But, my wife and I suspect it is best serve from the source where it is freshly made.
I enjoyed it so much that I went back a second day to have some more.
Ebi-Maru (translated: round-shrimp) has delicious ise-ebi and I found it to be not so expensive for what I ordered. One of my students told me that my shrimp were apparently really small ones so, for larger lobster or giant shrimp be prepared as likely it's more expensive. Anyway, if you want to go for what I had it only cost about 700 yen or so.
I asked to eat outside in a slightly different area and the staff had no qualms about bringing my meal to me so I could eat near my wife (who was getting something else). If I can, I'll go again. But, next time I'll go for bigger ones or just more. :) Granted if you're going to sit elsewhere as I did then you'll need to have the Japanese verbal skills to explain it. But, you can easily order the food without knowing how to say it. There are pictures outside and you just point and say, "Sore, onegaishimasu." (That please).
There are two Italian places on the opposite side of Ise-shi station from the Geku shrine buildings. (both on the same street as Hoshidekan, and not far away from it: http://welcome.kankomie.or.jp/english/search/spot.php?act=dtl&id=83)
The further one, focused on seafood, is pretty pricey for Japan, and quite pricey for the area. But Primo Piatto had great food at a good price (might get above $20/person if you go all out, but probably on average you'll pay around $15)
If you can read Japanese, here's a good review of the place: http://www.qn-net.jp/wordpress2/?p=1887
The vanilla cake is also good.
Favorite Dish: All of the pasta dishes are great, because the pasta's homemade. I had the asparagus and sausage in alfredo sauce as part of a set meal, and I would recommend getting one of those.
In fact, I would recommend pretty much anything on the menu except the bread, which is, unfortunately, the soft, fluffy nothing white bread (with a few raisins even, what were they thinking?) that is ubiquitous in Japan.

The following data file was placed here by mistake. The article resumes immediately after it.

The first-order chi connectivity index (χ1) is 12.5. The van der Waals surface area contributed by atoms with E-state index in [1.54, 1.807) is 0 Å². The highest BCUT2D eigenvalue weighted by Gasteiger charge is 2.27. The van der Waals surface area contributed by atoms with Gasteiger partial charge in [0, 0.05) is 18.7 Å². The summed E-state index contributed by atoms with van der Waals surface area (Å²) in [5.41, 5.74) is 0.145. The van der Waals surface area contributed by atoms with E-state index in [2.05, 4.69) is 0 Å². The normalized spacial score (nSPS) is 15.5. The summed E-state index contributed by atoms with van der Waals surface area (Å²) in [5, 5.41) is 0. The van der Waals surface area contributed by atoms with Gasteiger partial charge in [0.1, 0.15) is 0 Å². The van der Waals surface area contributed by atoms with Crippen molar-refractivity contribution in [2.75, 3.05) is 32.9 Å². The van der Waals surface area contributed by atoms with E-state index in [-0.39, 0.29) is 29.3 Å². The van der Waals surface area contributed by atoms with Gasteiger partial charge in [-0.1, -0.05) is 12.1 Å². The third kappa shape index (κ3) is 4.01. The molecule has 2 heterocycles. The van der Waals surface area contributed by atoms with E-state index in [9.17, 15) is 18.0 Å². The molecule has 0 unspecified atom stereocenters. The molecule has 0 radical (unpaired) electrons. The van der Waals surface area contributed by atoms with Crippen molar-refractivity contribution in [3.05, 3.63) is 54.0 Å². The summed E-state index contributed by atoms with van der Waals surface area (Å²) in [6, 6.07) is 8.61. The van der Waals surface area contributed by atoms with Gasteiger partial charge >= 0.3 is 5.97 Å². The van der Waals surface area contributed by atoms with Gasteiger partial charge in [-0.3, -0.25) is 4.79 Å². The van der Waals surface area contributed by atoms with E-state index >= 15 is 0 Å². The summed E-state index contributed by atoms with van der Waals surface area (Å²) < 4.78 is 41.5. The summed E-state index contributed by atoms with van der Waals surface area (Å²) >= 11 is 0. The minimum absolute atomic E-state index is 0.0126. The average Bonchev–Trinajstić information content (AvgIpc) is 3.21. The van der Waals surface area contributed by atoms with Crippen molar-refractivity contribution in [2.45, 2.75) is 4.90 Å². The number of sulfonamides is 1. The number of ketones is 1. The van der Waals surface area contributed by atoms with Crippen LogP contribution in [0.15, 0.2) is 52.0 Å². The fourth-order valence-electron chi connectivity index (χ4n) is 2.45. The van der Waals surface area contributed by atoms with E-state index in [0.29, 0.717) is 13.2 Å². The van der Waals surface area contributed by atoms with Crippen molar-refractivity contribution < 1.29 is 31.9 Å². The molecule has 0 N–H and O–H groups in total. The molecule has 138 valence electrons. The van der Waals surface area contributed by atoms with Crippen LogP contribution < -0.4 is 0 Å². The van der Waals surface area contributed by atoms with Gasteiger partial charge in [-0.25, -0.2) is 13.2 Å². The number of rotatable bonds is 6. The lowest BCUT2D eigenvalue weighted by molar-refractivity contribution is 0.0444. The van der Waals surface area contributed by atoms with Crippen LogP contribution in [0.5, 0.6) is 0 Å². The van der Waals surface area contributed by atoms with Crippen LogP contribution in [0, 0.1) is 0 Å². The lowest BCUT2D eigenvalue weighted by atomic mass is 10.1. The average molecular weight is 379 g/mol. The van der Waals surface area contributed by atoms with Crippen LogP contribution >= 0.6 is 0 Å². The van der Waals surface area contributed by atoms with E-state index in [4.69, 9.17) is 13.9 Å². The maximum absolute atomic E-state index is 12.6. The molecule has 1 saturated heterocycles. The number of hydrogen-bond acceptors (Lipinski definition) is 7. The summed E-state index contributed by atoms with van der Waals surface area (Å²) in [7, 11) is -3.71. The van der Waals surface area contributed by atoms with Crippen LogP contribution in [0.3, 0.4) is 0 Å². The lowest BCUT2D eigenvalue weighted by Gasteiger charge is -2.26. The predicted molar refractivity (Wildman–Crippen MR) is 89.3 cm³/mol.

On the way to Naigu Shrine you won`t miss an area with many traditional Japanese houses packed with restaurants, and shops selling all that local and not so local products.
Favorite Dish: Tokyoites might not know but locals will surely nod "Oh, Ise udon, that`s the black one, isn`t it ?" For a while you will wonder what they mean because the udon noodles is as white as anywhere in Japan. Only after you try a bowl of Ise udon you will understand... that`s the dark soup what makes the noodles in it seem black.
Virtually every restaurant which serves local dishes offer abundance of fresh seafood. Abalones, lobsters, and anori-fugu are at its best here. High quality of Matoya brand oysters is well know all over Japan.
Favorite Dish: The most popular local dish is Tekone-Zushi. It is sushi tasted with a little of soy sauce topped with slices of tuna fish. Traditionally it was mixed (kone-ru) by hands (te).
IWATOYA: A good place to stop for lunch near the Naiku Shrine, Iwatoya serves local specialties like tekone-zushi (rice mixed with marinated seafood) and udon noodles for JPY1200 and katsu teishoku for JPY1400.